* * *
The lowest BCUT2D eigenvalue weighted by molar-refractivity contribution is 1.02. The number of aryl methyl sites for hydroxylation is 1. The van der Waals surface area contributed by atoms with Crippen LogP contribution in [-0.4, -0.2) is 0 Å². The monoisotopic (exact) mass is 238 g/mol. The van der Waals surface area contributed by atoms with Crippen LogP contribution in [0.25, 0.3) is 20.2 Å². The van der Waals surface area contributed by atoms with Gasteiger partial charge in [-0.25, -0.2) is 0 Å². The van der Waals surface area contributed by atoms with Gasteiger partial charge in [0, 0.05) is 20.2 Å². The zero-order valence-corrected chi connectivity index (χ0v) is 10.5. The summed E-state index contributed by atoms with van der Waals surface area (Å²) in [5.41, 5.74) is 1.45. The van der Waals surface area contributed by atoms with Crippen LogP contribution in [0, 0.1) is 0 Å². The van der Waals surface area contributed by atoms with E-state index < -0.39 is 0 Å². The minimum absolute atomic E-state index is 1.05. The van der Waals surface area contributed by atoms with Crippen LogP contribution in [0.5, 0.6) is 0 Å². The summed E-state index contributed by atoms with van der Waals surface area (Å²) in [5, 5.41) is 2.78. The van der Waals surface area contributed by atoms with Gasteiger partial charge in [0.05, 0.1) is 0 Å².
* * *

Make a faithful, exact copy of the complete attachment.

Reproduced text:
The lowest BCUT2D eigenvalue weighted by molar-refractivity contribution is 1.02. The number of aryl methyl sites for hydroxylation is 1. The van der Waals surface area contributed by atoms with Crippen LogP contribution in [-0.4, -0.2) is 0 Å². The monoisotopic (exact) mass is 238 g/mol. The van der Waals surface area contributed by atoms with Crippen LogP contribution in [0.25, 0.3) is 20.2 Å². The van der Waals surface area contributed by atoms with Gasteiger partial charge in [-0.25, -0.2) is 0 Å². The van der Waals surface area contributed by atoms with Gasteiger partial charge in [0, 0.05) is 20.2 Å². The zero-order valence-corrected chi connectivity index (χ0v) is 10.5. The summed E-state index contributed by atoms with van der Waals surface area (Å²) in [5.41, 5.74) is 1.45. The van der Waals surface area contributed by atoms with Crippen LogP contribution in [0, 0.1) is 0 Å². The van der Waals surface area contributed by atoms with E-state index < -0.39 is 0 Å². The minimum absolute atomic E-state index is 1.05. The van der Waals surface area contributed by atoms with Crippen LogP contribution in [0.5, 0.6) is 0 Å². The summed E-state index contributed by atoms with van der Waals surface area (Å²) in [5, 5.41) is 2.78. The van der Waals surface area contributed by atoms with Gasteiger partial charge in [0.05, 0.1) is 0 Å².